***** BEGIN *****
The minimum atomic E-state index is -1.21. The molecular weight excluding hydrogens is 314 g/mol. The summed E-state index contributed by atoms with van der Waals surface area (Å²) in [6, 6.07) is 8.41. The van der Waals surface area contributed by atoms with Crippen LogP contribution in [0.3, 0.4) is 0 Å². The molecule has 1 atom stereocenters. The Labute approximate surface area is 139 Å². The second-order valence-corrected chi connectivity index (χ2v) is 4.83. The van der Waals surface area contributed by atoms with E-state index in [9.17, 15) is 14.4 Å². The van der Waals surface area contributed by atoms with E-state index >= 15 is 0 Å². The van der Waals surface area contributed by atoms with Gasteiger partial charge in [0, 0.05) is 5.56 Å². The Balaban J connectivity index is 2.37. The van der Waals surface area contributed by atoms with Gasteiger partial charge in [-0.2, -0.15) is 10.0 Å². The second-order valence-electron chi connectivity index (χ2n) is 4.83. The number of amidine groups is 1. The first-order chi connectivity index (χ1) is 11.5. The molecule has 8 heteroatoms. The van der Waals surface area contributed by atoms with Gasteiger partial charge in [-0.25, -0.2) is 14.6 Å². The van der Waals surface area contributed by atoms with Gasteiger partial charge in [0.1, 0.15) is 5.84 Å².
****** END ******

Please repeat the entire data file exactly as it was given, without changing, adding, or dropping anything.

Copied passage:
The minimum atomic E-state index is -1.21. The molecular weight excluding hydrogens is 314 g/mol. The summed E-state index contributed by atoms with van der Waals surface area (Å²) in [6, 6.07) is 8.41. The van der Waals surface area contributed by atoms with Crippen LogP contribution in [0.3, 0.4) is 0 Å². The molecule has 1 atom stereocenters. The Labute approximate surface area is 139 Å². The second-order valence-corrected chi connectivity index (χ2v) is 4.83. The van der Waals surface area contributed by atoms with E-state index in [9.17, 15) is 14.4 Å². The van der Waals surface area contributed by atoms with E-state index >= 15 is 0 Å². The van der Waals surface area contributed by atoms with Gasteiger partial charge in [0, 0.05) is 5.56 Å². The Balaban J connectivity index is 2.37. The van der Waals surface area contributed by atoms with Gasteiger partial charge in [-0.2, -0.15) is 10.0 Å². The second-order valence-electron chi connectivity index (χ2n) is 4.83. The number of amidine groups is 1. The first-order chi connectivity index (χ1) is 11.5. The molecule has 8 heteroatoms. The van der Waals surface area contributed by atoms with Gasteiger partial charge in [-0.25, -0.2) is 14.6 Å². The van der Waals surface area contributed by atoms with Gasteiger partial charge in [0.1, 0.15) is 5.84 Å².